The St. Mary's County commissioners voted Tuesday to spend $100,000 for television commercials promoting tourism and economic development in the county, to be aired on WJLA, the ABC network affiliate in Washington.

It is an unprecedented commitment for St. Mary's, commissioners said. With splashy, professionally produced spots, the county hopes to lure tourists from around the Washington region to the many natural attractions of the Chesapeake Bay peninsula flanked by the Patuxent and Potomac rivers.

"This is a new way of doing things. . . . This is where success is made," said Board of Commissioners Vice President Joseph F. Anderson (D-Drayden).

The five commissioners voted unanimously to spend a third of the $300,000 that the county's new 5 percent accommodations tax is projected to generate in the fiscal year beginning July 1.

The commissioners approved the tax last week as part of the new operating and capital budget. Once implemented -- under an ordinance that is still being drafted -- the tax will be earmarked specifically for developing tourism and other strategies to diversify the county's economy.

"As you know, I don't like to spend $100,000 this quick, but tourism is the name of the game. I think if done right, we'd reap tremendous benefits," said Commissioner Daniel H. Raley (D-Great Mills).

WJLA Channel 7, one of the largest ABC network affiliates in the country, will produce the St. Mary's commercials and air the ads more than 100 times.

The station also guarantees "placements" for the county in other programming.

Often that consists just of a mere mention of the county's name on air -- with the weather or in conjunction with special news segments on the environment, education, cultural heritage history, watershed protection and other topics relevant to the area -- according to Natalie Jennings, a marketing executive for WJLA.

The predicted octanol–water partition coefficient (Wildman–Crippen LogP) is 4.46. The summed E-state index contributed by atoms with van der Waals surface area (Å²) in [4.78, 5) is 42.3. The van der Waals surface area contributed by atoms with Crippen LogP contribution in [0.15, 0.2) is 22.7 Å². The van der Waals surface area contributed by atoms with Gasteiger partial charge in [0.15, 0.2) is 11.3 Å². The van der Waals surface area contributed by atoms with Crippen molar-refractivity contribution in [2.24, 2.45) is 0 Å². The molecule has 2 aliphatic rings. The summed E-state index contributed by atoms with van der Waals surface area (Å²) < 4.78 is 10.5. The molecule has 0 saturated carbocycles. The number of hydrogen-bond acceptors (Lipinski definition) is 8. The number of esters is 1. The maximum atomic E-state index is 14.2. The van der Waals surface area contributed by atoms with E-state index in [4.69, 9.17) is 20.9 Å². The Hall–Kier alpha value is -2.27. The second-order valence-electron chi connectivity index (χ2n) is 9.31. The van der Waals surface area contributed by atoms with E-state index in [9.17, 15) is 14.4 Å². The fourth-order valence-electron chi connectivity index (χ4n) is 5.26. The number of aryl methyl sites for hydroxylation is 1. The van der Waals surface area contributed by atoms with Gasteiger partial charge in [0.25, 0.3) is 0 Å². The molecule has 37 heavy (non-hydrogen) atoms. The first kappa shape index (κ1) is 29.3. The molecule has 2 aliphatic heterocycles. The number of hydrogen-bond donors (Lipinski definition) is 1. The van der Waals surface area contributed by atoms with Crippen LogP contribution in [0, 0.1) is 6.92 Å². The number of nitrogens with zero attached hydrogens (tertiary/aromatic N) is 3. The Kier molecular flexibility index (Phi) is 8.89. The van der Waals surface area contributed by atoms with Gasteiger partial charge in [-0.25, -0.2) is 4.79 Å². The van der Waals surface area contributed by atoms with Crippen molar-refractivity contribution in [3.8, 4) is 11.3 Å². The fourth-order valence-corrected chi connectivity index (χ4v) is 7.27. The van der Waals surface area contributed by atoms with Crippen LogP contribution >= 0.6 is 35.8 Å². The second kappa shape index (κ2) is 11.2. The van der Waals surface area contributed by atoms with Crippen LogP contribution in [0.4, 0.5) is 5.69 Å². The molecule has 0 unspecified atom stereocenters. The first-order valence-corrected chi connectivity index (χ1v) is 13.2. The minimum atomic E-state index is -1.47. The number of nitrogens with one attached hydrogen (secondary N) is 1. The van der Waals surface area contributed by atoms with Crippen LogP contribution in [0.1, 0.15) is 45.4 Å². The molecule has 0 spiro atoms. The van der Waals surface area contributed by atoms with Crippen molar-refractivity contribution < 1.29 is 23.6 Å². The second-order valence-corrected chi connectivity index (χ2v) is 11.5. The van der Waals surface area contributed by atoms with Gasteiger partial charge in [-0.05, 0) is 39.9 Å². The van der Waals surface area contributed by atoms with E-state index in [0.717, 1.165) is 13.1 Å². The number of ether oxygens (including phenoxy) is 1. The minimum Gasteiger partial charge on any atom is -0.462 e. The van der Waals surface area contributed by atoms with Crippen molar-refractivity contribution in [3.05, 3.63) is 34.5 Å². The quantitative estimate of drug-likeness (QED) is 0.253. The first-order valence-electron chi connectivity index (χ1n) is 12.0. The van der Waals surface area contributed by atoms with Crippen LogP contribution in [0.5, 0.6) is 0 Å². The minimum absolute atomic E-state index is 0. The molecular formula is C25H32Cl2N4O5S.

The news segments remain the domain of the station's editorial staff, separate from the advertising spots that the county will purchase, she said. The deal also includes "Weather Link," a live weather report for a full year, that might include, for example, mention of an upcoming Oyster Festival or other events, Jennings said.

St. Mary's County and Talbot County, which recently bought an identical promotional package, will be the pilots in what could be a nationwide marketing program for the network. The program ties in institutional television advertising -- similar to public service segments -- with the purchase of commercial spots promoting tourism or economic development.

"The minimum is the weather and the maximum is Diane and Charlie on the boat," Jennings said, referring to the hosts of ABC's morning show "Good Morning America," Diane Sawyer and Charles Gibson. As part of WJLA's marketing campaign, a local morning news crew will broadcast aboard a sailboat and talk about the environmental health of the Chesapeake Bay, Jennings said. The boat will dock and broadcast live from various locations, including sites in St. Mary's County yet to be determined.

"What a wonderful opportunity to highlight what's happening in St. Mary's County. It's a great branding mechanism," Jennings said.

The county's promotional spots could run during various programs, such as "Good Morning America," daytime soap operas, late evening news, college football or prime time, Jennings said. The station reaches 4 million households in the Washington area, Jennings said.

Jennings met with county business leaders Tuesday morning before she made her pitch to the county commissioners.

"There was consensus that this would be a very good thing," said Martin Fairclough, director of the county's Department of Economic Development.

"It seemed to me a tremendous opportunity to move St. Mary's County to the next level of promotion, into the markets where most of our visitors come from and markets that we will be targeting," Fairclough said.

Janet Cook, executive director of St. Mary's County Chamber of Commerce, was elated. "Can't you see me beaming? This morning when I heard this package being presented, I thought, `Yes. This is it.' We've needed to promote tourism in St. Mary's County."